Origin Ch.3: In which natural selection is explained

This post is part of a series on The Origin Of Species.  It was originally posted on the old blog in feb 2009, during the Darwin 200 celebrations.

Chapter 3 is the struggle for existence. If The Origin had been written a hundred and twenty years later than it was, around about the 1970s, Mary Midgley would no doubt have pointed out that Darwin was confused, and attributing purpose and emotion to the unconscious. I don’t think I need to point out that he wasn’t.

The chapter accounts for a mere fourteen pages of my printing of The Origin, but less than a page has gone by before Darwin has explained natural selection, and solved one of the greatest problems of science. Blink and you’ll miss it. Here it is: “… variations, however slight, and from whatever cause proceeding, if they be in any degree profitable to the individuals of the species, … will tend to the preservation of such individuals, and will generally be inherited by the offspring.” There! Variations, if they aid survival, tend to get passed on. Darwin goes on to say much the same thing, but from another perspective: individuals in a population multiply beyond that which the environment can sustain, leading to differential survival of those individuals carrying the most useful variations. When you know there is variation and unsustainable growth, you know there must be differential survival; and if there is variation and differential survival, you know there must be evolution. No wonder everyone kicked themselves when the idea was first explained — and why school kids still kick themselves, if and when they learn about it.

Darwin doesn’t just happen to define natural selection in this chapter: there are several ideas that we recognise as important in modern biology. For example, the overall theme is abiotic and biotic constraints on population growth. There are all sorts of checks on population growth, and Darwin mentions climate as an example of a purely physical constraint. But he is much more interested in biological constraints — competition for light in plants, mutual relationships between bees and flowers, and predator-prey relationships. I’m not sure he quite gets as far as describing the runaway evolution of arms-races, but he’s clearly on to an important principle here — that interesting things happen when organisms evolve in an environment of interactions with other life.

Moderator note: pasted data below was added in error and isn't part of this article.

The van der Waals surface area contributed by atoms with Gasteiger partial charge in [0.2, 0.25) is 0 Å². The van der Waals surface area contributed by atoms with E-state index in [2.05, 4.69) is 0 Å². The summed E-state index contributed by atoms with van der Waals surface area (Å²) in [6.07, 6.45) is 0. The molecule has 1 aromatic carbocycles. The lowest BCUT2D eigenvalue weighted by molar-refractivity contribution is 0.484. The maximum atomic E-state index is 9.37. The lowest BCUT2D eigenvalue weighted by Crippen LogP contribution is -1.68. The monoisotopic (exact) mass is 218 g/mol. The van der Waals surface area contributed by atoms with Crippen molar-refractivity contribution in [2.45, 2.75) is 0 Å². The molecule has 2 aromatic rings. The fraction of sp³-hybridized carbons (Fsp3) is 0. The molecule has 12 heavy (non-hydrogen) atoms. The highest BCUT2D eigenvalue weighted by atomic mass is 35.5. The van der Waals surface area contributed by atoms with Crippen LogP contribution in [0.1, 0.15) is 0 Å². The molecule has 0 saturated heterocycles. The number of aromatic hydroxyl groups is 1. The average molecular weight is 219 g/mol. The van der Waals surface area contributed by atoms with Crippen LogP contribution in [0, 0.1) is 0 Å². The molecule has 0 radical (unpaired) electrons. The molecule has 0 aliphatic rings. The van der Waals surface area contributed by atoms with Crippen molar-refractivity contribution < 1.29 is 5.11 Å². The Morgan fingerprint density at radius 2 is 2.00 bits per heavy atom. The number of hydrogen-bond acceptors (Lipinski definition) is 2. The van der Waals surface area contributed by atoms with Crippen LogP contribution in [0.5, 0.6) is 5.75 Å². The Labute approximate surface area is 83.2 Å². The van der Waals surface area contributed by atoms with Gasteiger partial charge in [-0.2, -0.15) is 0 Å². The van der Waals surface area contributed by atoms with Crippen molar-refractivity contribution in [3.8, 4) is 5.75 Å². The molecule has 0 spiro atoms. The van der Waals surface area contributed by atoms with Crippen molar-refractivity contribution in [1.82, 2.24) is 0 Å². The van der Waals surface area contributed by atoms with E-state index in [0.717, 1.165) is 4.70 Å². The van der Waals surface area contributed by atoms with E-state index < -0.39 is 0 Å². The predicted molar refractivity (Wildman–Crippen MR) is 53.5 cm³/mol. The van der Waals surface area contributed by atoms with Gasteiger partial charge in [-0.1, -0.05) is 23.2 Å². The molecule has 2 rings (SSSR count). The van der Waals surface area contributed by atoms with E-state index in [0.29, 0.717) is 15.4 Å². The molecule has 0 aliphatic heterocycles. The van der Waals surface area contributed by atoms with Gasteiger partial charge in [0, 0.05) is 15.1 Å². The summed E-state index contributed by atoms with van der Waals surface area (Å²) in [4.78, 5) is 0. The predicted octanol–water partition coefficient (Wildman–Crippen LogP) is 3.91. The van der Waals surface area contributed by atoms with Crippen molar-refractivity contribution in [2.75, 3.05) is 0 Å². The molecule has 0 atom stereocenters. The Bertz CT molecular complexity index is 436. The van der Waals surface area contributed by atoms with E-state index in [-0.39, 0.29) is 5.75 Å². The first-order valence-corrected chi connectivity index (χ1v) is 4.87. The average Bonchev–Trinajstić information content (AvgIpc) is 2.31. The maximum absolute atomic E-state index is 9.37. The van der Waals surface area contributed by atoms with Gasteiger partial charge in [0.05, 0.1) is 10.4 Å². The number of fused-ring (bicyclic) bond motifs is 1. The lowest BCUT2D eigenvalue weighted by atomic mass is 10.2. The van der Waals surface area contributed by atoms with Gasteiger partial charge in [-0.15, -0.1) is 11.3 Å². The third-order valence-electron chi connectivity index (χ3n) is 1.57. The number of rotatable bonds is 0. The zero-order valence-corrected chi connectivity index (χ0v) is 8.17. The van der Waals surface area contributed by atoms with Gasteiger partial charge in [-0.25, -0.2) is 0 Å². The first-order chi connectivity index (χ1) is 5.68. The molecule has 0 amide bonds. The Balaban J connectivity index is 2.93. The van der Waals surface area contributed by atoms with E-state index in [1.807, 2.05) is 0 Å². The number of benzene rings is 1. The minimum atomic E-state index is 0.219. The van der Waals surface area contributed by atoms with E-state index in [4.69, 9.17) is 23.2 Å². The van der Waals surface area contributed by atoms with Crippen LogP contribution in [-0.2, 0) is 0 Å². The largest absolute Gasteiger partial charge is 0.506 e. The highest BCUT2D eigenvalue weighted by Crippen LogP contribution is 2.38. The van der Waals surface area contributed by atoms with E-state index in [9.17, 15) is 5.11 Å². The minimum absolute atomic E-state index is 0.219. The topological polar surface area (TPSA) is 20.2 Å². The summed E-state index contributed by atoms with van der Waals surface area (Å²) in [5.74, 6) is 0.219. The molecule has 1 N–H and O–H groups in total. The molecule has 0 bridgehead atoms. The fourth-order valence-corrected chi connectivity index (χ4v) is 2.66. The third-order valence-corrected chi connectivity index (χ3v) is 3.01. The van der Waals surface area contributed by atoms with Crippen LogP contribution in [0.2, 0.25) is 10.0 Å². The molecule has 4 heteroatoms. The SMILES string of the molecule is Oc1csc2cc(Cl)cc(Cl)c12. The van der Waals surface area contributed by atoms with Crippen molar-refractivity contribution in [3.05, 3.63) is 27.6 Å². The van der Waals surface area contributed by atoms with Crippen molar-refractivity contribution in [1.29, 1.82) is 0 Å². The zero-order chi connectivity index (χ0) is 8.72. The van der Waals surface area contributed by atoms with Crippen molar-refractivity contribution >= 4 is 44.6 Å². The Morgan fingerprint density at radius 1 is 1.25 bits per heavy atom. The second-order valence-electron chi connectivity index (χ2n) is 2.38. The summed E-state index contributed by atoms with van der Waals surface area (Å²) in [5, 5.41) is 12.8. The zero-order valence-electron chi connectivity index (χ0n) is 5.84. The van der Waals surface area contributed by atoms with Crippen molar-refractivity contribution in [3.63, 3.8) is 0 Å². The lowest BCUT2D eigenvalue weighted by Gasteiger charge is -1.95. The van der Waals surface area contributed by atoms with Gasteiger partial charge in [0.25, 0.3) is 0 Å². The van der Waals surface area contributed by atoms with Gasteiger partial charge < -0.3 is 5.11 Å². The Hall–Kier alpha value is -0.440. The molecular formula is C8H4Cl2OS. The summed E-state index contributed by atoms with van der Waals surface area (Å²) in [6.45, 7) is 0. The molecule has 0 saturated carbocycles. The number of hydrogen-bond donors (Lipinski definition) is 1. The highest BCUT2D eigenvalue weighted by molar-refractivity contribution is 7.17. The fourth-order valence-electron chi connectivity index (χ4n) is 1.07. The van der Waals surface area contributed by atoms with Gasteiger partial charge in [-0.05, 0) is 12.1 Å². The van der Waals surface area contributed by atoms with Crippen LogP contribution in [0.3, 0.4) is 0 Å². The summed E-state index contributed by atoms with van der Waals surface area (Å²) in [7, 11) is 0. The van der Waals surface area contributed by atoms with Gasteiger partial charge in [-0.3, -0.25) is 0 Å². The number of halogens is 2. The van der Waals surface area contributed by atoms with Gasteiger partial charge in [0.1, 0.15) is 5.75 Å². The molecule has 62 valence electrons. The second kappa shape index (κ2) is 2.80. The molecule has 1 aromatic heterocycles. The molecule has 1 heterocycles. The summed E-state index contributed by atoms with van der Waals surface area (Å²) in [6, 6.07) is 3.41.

That’s not the only modern evolutionary idea that Darwin’s thoughts foreshadow in the chapter. Turn the page, and there he is (almost) considering genetic bottlenecks, before he even had genetics. As one of many examples of the struggle for existence, Darwin considers populations which have great growth, followed by a crash, cutting variation. But lets not get carried away. Turn the page once more, and Darwin is thinking in a “for the good of the species” frame — “X must do Y, else the species will become extinct.” One of the ideas that hasn’t survived quite so well into the modern day.

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